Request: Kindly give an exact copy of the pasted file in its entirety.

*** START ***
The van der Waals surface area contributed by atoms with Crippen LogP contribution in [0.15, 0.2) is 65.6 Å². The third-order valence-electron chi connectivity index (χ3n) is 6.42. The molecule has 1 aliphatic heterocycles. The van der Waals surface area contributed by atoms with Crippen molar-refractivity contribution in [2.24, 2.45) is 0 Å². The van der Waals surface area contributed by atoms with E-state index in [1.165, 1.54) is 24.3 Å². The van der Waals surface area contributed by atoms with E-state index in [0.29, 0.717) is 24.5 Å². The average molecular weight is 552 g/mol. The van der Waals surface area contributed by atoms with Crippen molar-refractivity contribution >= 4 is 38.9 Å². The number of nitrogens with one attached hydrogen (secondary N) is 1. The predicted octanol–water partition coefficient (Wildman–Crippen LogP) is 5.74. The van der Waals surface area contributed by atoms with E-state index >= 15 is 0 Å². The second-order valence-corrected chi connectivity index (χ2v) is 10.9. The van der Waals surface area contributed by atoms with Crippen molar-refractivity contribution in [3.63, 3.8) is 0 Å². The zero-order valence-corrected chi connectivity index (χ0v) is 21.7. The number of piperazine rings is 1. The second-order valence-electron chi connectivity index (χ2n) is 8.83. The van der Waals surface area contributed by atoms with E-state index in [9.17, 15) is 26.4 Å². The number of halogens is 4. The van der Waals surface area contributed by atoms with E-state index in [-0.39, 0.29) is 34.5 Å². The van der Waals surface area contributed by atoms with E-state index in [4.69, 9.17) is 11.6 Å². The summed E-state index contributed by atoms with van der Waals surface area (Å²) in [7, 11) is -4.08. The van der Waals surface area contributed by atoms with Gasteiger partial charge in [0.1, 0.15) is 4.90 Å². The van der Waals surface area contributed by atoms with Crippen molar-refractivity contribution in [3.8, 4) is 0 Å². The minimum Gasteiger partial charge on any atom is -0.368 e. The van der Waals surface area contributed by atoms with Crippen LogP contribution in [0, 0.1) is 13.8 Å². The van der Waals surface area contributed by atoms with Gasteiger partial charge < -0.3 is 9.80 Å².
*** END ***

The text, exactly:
The van der Waals surface area contributed by atoms with Crippen LogP contribution in [0.15, 0.2) is 65.6 Å². The third-order valence-electron chi connectivity index (χ3n) is 6.42. The molecule has 1 aliphatic heterocycles. The van der Waals surface area contributed by atoms with Crippen molar-refractivity contribution in [2.24, 2.45) is 0 Å². The van der Waals surface area contributed by atoms with E-state index in [1.165, 1.54) is 24.3 Å². The van der Waals surface area contributed by atoms with E-state index in [0.29, 0.717) is 24.5 Å². The average molecular weight is 552 g/mol. The van der Waals surface area contributed by atoms with Crippen molar-refractivity contribution >= 4 is 38.9 Å². The number of nitrogens with one attached hydrogen (secondary N) is 1. The predicted octanol–water partition coefficient (Wildman–Crippen LogP) is 5.74. The van der Waals surface area contributed by atoms with E-state index >= 15 is 0 Å². The second-order valence-corrected chi connectivity index (χ2v) is 10.9. The van der Waals surface area contributed by atoms with Crippen molar-refractivity contribution in [3.63, 3.8) is 0 Å². The zero-order valence-corrected chi connectivity index (χ0v) is 21.7. The number of piperazine rings is 1. The second-order valence-electron chi connectivity index (χ2n) is 8.83. The van der Waals surface area contributed by atoms with E-state index in [9.17, 15) is 26.4 Å². The number of halogens is 4. The van der Waals surface area contributed by atoms with E-state index in [-0.39, 0.29) is 34.5 Å². The van der Waals surface area contributed by atoms with E-state index in [4.69, 9.17) is 11.6 Å². The summed E-state index contributed by atoms with van der Waals surface area (Å²) in [7, 11) is -4.08. The van der Waals surface area contributed by atoms with Gasteiger partial charge in [0.1, 0.15) is 4.90 Å². The van der Waals surface area contributed by atoms with Crippen molar-refractivity contribution in [3.8, 4) is 0 Å². The minimum Gasteiger partial charge on any atom is -0.368 e. The van der Waals surface area contributed by atoms with Crippen LogP contribution in [0, 0.1) is 13.8 Å². The van der Waals surface area contributed by atoms with Gasteiger partial charge < -0.3 is 9.80 Å².